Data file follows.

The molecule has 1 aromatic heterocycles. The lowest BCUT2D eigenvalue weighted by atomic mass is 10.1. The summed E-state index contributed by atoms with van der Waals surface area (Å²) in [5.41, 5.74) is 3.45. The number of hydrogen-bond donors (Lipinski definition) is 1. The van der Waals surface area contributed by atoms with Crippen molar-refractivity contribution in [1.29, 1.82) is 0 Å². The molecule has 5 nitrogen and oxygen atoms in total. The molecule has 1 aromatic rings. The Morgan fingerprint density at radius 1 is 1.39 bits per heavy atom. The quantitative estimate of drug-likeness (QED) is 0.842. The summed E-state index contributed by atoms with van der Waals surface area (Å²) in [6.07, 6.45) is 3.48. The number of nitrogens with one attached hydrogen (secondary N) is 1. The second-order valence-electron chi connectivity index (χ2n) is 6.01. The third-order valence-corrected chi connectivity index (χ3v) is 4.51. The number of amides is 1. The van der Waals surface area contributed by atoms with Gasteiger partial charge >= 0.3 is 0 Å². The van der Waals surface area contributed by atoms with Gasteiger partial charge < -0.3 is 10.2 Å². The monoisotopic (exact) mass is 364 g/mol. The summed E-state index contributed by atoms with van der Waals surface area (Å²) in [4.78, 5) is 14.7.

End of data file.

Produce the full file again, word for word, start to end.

The molecule has 1 aromatic heterocycles. The lowest BCUT2D eigenvalue weighted by atomic mass is 10.1. The summed E-state index contributed by atoms with van der Waals surface area (Å²) in [5.41, 5.74) is 3.45. The number of hydrogen-bond donors (Lipinski definition) is 1. The van der Waals surface area contributed by atoms with Crippen molar-refractivity contribution in [1.29, 1.82) is 0 Å². The molecule has 5 nitrogen and oxygen atoms in total. The molecule has 1 aromatic rings. The Morgan fingerprint density at radius 1 is 1.39 bits per heavy atom. The quantitative estimate of drug-likeness (QED) is 0.842. The summed E-state index contributed by atoms with van der Waals surface area (Å²) in [6.07, 6.45) is 3.48. The number of nitrogens with one attached hydrogen (secondary N) is 1. The second-order valence-electron chi connectivity index (χ2n) is 6.01. The third-order valence-corrected chi connectivity index (χ3v) is 4.51. The number of amides is 1. The van der Waals surface area contributed by atoms with Gasteiger partial charge >= 0.3 is 0 Å². The van der Waals surface area contributed by atoms with Gasteiger partial charge < -0.3 is 10.2 Å². The monoisotopic (exact) mass is 364 g/mol. The summed E-state index contributed by atoms with van der Waals surface area (Å²) in [4.78, 5) is 14.7.